This is a guest post by JAIRUS BANAJI
Arundhati Roy’s essay “Walking with the Comrades” is a powerful indictment of the Indian state and its brutality but its political drawbacks are screamingly obvious. Arundhati clearly believes that the Indian state is such a bastion of oppression and unrelieved brutality that there is no alternative to violent struggle or ‘protracted war’. In other words, democracy is a pure excrescence on a military apparatus that forms the true backbone of the Indian state. It is simply its ‘benign façade’. If all you had in India were forest communities and corporate predators, tribals and paramilitary forces, the government and the Maoists, her espousal of the Maoists might just cut ice. But where does the rest of India fit in? What categories do we have for them? Or are we seriously supposed to believe that the extraordinary tide of insurrection will wash over the messy landscapes of urban India and over the millions of disorganised workers in our countryside without the emergence of a powerful social agency, a broad alliance of salaried and wage-earning strata, that can contest the stranglehold of capitalism? Without mass organisations, battles for democracy, struggles for the radicalisation of culture, etc., etc.? Does any of this matter for her?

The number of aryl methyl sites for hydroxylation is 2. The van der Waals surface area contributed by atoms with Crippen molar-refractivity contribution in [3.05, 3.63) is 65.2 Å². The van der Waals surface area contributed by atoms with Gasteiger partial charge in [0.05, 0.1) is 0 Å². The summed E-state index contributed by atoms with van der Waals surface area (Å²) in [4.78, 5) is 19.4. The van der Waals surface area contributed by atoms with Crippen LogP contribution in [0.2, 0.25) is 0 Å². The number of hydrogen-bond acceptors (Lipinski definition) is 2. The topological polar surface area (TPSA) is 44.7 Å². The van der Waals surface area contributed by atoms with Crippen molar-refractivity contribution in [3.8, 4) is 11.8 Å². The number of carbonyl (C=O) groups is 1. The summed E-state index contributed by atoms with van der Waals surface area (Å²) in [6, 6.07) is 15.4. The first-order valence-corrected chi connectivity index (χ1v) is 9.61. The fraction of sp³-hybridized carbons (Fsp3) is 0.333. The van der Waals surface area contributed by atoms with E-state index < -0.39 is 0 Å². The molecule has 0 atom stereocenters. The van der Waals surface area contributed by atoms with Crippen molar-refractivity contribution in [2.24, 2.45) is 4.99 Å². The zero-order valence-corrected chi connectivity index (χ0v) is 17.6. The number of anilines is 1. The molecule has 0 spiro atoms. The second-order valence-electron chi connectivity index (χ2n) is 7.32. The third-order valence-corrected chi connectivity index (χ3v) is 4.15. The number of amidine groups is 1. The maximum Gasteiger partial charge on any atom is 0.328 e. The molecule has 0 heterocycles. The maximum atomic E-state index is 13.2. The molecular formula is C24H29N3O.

In Arundhati’s vision of politics the only agent of social change is a military force. There are no economic classes, no civil society, no mass organisations or conflicts which are not controlled by a party (or ‘the’ party). There is no history of the left that diverges from the romantic hagiographies of Naxalbari and its legacies, and there is, bizarrely, not even a passing reference to capitalism as the systemic source of the conversion of adivasis into wage-labourers, of the degradation of their forms of life and resources and of the dispossession of entire communities. In Arundhati, the vision of the Communist Manifesto is reversed. There Marx brings the Communists in not to prevent the expansion of capitalism but to fight it from the standpoint of a more advanced mode of production, one grounded in the ability of masses of workers to recover control of their lives and shape the nature and meaning of production. The primitive communism in terms of which she sees and applauds the programme of the CPI (Maoist) recalls not this vision of the future but the debates around the possibility of the Russian mir (the peasant commune) forming the basis for a direct transition to communism. On that issue Marx was, as always, profoundly internationalist, speculating that ‘if the Russian Revolution becomes the signal for the proletarian revolution in the West, so that both complement each other, the present Russian common ownership of land [the mir] may serve as the starting point for a communist development’. That didn’t happen, the revolution in Russia remained isolated, it was subverted internally by the grip of a leadership every bit as vanguardist as Kishenji, and if we don’t learn from history, we cannot truly speak as the beacons of hope that Arundhati sees the Maoists as. It is not hope but false promises that will lie at the end of the revolutionary road, aside from the corpses of thousands of ‘martyrs’ and many more thousands of nameless civilians who of course had no control over ‘the’ party.